Shorts (2009, dir: Robert Rodriguez)

A nerdy kid called Toe Thompson finds a magic wish machine, possibly left on earth by an alien civilisation, and sets about improving his life, starting by messing with the kids of his parents’ awful employer (played with a cackle by James Spader). Made by Robert Rodriguez in an ADHD style familiar from the Spy Kids films, this CG-heavy fantasy with a strong 1960s Disney vibe is aimed squarely at young teenagers, or younger, and also has something for any adult who occasionally just enjoys watching someone work who loves what they do. Rodriguez is having tons of fun with the technology, as our tweeny hero discovers what his wishing rock (The Adventures of the Wishing Rock is the film’s alternative name) can do – giant frankfurters, pterodactyls, crocodiles on their back legs, snot that grows to giant size. It’s not so much a story, more a series of sketches, which Rodriguez further fractures by shifting the chronology. This allows him to concentrate on (special) effects, rather than consequences, as the wishing rock is passed from hand to hand, wreaking magical havoc as it goes. There’s also a loaded critique of modern life – it’s all set in a wealthy suburb where parents don’t communicate with their children, where the local employer is a Steve Jobs-like computer tyrant determined to find the ultimate upgrade for his all-purpose black box called the Black Box. Meanwhile, lurking, is William H Macy as a scientist so obsessed with germs that he’s brought his son up in a bubble. Is this what we were trying to build? Is this how we want to live – isolated, obsessed with gadgets, risk averse, out of touch with our natural environment? The fact that Rodriguez is delivering this message via the medium of a massively technological film that must have been made almost entirely in post production is something the viewer is going to have to deal with. And it’s true that there’s very little characterisation here, beyond the level you’d find in your average cartoon, and the storyline is so thin it isn’t really there at all. But at the level of fun and mad ideas, Shorts works entirely, with Rodriguez using his adults (Macy and Spader are joined by Leslie Mann and Jon Cryer) well, his children better – look out for Jolie Vanier in a “watch this face” mini-me Christina Ricci performance as a girl called Helvetica Black (Hell for short). As I write, Shorts is pulling a majestic 5.0 on the imdb ratings, less than the pointless fantasy flick Eragon or the cringe-inducing Cats & Dogs. That’s just wrong.



Why Watch?


  • The good cast includes Kat Dennings, James Spader and Leslie Mann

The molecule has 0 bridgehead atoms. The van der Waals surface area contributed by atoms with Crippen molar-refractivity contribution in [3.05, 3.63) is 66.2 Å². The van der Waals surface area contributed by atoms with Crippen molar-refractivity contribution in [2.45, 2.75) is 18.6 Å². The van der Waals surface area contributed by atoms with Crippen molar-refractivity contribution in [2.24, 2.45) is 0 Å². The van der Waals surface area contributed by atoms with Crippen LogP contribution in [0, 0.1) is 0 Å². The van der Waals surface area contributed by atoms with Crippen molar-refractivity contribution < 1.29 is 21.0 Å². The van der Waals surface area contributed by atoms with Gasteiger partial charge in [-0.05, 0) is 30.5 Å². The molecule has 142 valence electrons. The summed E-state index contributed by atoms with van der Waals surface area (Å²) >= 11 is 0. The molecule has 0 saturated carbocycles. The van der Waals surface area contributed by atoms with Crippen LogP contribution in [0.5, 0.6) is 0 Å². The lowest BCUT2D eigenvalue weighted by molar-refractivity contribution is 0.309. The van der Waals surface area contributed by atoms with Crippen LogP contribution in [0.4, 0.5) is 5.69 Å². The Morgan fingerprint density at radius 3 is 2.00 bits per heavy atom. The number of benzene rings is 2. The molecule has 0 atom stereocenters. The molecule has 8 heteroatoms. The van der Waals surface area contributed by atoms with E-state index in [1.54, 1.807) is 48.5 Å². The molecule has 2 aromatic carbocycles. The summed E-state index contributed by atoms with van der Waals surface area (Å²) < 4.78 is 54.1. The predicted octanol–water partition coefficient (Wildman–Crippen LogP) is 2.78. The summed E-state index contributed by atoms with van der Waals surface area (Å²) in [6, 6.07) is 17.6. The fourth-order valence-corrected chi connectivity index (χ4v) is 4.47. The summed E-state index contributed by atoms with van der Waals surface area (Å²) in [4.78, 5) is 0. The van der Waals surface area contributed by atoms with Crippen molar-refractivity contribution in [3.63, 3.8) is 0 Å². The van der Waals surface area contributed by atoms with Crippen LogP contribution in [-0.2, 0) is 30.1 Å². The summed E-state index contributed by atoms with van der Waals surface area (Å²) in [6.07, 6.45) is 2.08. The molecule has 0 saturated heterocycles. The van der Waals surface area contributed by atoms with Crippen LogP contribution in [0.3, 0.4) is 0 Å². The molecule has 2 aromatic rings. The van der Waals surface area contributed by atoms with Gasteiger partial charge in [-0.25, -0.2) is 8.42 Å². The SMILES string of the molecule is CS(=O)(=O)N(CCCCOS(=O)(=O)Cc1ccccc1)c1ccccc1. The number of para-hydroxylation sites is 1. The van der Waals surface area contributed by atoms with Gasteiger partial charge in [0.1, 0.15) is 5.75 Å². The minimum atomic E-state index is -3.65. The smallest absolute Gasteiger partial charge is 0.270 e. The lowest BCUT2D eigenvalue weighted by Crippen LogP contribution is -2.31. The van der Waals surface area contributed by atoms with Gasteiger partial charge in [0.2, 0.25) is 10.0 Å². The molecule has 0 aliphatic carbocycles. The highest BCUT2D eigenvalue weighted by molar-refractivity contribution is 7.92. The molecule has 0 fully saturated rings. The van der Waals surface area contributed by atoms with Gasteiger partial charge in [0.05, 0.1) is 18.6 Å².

• The ker-ay-zee CG effects
  • That Robert Rodriguez energy
  • It’s for the inner eight year old


© Steve Morrissey 2014



Shorts – Watch it now at Amazon





The Road: A Story of Life & Death

The Road poster

A movie for every day of the year – a good one

25 April

Red Hat Day

Today is Red Hat Day. It is celebrated by members of the Red Hat Society, membership of which is open to any woman aged 50 or over.

It was started in 1997 when Sue Ellen Cooper of Orange County, California, USA, gave a friend of hers a distinctive red bowler hat as a 55th birthday present, along with a copy of the poem Warning, by Jenny Joseph. Its opening lines are “When I am an old woman I shall wear purple/With a red hat that doesn’t go and doesn’t suit me.”

The hat, colour scheme and sentiment struck a chord and after Cooper had repeated the gesture several times, the first official Red Hat tea party was held on 25 April, and was attended by women dressed in red and purple. The society operates a bit like the Women’s Institute in the UK, as a social, cultural and benevolent society, and organises trips to the theatre, craft days, fund-raising events and the like.

It has been referenced in The Simpsons, has had a musical written about it and Cooper has written a couple of books about the society. There are now chapters in places as far afield as Ireland, Trinidad and Tobago and Ecuador.

The Road: A Story of Life & Death (2012, dir: Marc Isaacs)

The film that first brought British documentarian Marc Isaacs to critical attention was his first. Made in 2001, it was called Lift and it was simplicity itself – Isaacs stood in a lift in a tower block and pointed a camera at whoever came in. He’d ask the occasional question, just enough to prompt the interviewee, the sort of question that might seem invasive if it had been put a slightly different way, or by a different person, but for some reason Isaacs got away with it.

It was only a short but it made a mark. Since then he’s done people on buses (Travellers), people at a port (Calais: The Last Border). And now another film that seems to be about transition – The Road. Probably his most poignant film yet, it focuses on the Kilburn High Road in London, an area associated with immigrants (mostly Irish), where Isaacs follows the stories of several individuals, the sort of people who usually don’t feature in documentaries.